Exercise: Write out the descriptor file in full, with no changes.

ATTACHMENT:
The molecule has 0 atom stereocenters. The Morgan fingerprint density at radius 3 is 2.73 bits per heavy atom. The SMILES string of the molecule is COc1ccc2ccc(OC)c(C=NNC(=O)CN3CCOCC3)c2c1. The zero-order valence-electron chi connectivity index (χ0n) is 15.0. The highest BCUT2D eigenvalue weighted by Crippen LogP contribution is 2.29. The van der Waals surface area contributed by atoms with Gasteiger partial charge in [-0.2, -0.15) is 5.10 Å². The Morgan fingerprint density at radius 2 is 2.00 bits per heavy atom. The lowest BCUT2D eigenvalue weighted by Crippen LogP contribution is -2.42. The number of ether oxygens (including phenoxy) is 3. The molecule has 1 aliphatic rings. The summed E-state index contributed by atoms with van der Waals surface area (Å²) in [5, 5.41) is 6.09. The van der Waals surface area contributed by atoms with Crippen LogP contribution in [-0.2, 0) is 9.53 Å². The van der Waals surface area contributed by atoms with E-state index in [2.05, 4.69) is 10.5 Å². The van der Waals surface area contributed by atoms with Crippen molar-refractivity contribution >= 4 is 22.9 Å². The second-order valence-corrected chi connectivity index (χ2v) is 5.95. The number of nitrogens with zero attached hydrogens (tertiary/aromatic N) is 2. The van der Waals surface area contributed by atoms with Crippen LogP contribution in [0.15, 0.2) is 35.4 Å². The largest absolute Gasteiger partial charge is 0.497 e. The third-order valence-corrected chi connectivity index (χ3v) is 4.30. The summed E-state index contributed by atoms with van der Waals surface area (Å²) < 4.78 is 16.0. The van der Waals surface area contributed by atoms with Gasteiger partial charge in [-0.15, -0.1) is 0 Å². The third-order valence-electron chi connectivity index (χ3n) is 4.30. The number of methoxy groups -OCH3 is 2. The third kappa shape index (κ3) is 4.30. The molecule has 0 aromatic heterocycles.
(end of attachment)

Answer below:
The molecule has 0 atom stereocenters. The Morgan fingerprint density at radius 3 is 2.73 bits per heavy atom. The SMILES string of the molecule is COc1ccc2ccc(OC)c(C=NNC(=O)CN3CCOCC3)c2c1. The zero-order valence-electron chi connectivity index (χ0n) is 15.0. The highest BCUT2D eigenvalue weighted by Crippen LogP contribution is 2.29. The van der Waals surface area contributed by atoms with Gasteiger partial charge in [-0.2, -0.15) is 5.10 Å². The Morgan fingerprint density at radius 2 is 2.00 bits per heavy atom. The lowest BCUT2D eigenvalue weighted by Crippen LogP contribution is -2.42. The number of ether oxygens (including phenoxy) is 3. The molecule has 1 aliphatic rings. The summed E-state index contributed by atoms with van der Waals surface area (Å²) in [5, 5.41) is 6.09. The van der Waals surface area contributed by atoms with Crippen LogP contribution in [-0.2, 0) is 9.53 Å². The van der Waals surface area contributed by atoms with E-state index in [2.05, 4.69) is 10.5 Å². The van der Waals surface area contributed by atoms with Crippen molar-refractivity contribution >= 4 is 22.9 Å². The second-order valence-corrected chi connectivity index (χ2v) is 5.95. The number of nitrogens with zero attached hydrogens (tertiary/aromatic N) is 2. The van der Waals surface area contributed by atoms with Crippen LogP contribution in [0.15, 0.2) is 35.4 Å². The largest absolute Gasteiger partial charge is 0.497 e. The third-order valence-corrected chi connectivity index (χ3v) is 4.30. The summed E-state index contributed by atoms with van der Waals surface area (Å²) < 4.78 is 16.0. The van der Waals surface area contributed by atoms with Gasteiger partial charge in [-0.15, -0.1) is 0 Å². The third-order valence-electron chi connectivity index (χ3n) is 4.30. The number of methoxy groups -OCH3 is 2. The third kappa shape index (κ3) is 4.30. The molecule has 0 aromatic heterocycles.